In spite of high scientific quality, academic manuscripts sometimes do not survive the peer review process just because they are written in broken English. Therefore, researchers should conceal from their reviewers that they are non-native speakers. For sure, a traditional dictionary is an essential tool on the “word level”. But, a combination of correctly spelled words is not sufficient on the “sentence level”. Therefore, I would like to recommend Linguee to you, which was launched by a Cologne-based start-up company in 2009. “Linguee is a unique translation tool combining an editorial dictionary and a search engine with which you can search through hundreds of millions of bilingual texts for words and expressions.” Currently, Linguee contains English translations of texts in French, German, Portuguese, and Spanish, which are usually, yet not always, reliable. Linguee helps both on the word and sentence level. I am sure you do not want to miss it any more.
In their recently published JBL paper, A natural resource scarcity typology: Theoretical foundations and strategic implications for supply chain management, Bell et al. (2012) rightly note: “Scarcity of critical natural resources such as oil, water, food, and precious metals has the potential to greatly impact commercial activity as the twenty-first century progresses”. In deed, avoiding waste of resources has become a top priority for many supply chain practitioners. However, in view of the importance of the topic, it is baffling that supply chain management research has almost completely neglected resource scarcity. Our theories are concerned with resources (e.g., resource-based theory, resource-dependence theory), but resource scarcity does not really play a big role. Therefore, the article by Bell et al. is certainly a step in the right direction. The authors position natural resource scarcity as a supply chain risk factor, and prescribe strategies for its mitigation. Particularly, they offer a natural resource scarcity typology.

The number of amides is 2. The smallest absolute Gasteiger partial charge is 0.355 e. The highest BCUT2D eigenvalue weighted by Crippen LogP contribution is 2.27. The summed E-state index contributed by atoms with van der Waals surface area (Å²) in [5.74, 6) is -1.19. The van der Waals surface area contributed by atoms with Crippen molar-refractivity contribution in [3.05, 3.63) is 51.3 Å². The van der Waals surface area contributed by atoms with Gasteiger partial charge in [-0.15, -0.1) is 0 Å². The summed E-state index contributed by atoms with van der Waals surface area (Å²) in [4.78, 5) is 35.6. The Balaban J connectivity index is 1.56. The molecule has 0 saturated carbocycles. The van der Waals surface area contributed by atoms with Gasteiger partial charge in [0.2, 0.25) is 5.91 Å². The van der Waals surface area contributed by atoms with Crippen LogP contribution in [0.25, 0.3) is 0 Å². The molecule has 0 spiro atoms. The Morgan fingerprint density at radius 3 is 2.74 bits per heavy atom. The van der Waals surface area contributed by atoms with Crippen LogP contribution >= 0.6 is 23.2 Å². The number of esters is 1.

John E. Bell, Chad W. Autry, Diane A. Mollenkopf, & LaDonna M. Thornton (2012). A natural resource scarcity typology: Theoretical foundations and strategic implications for supply chain management Journal of Business Logistics, 33 (2), 158-166 DOI: 10.1111/j.0000-0000.2012.01048.x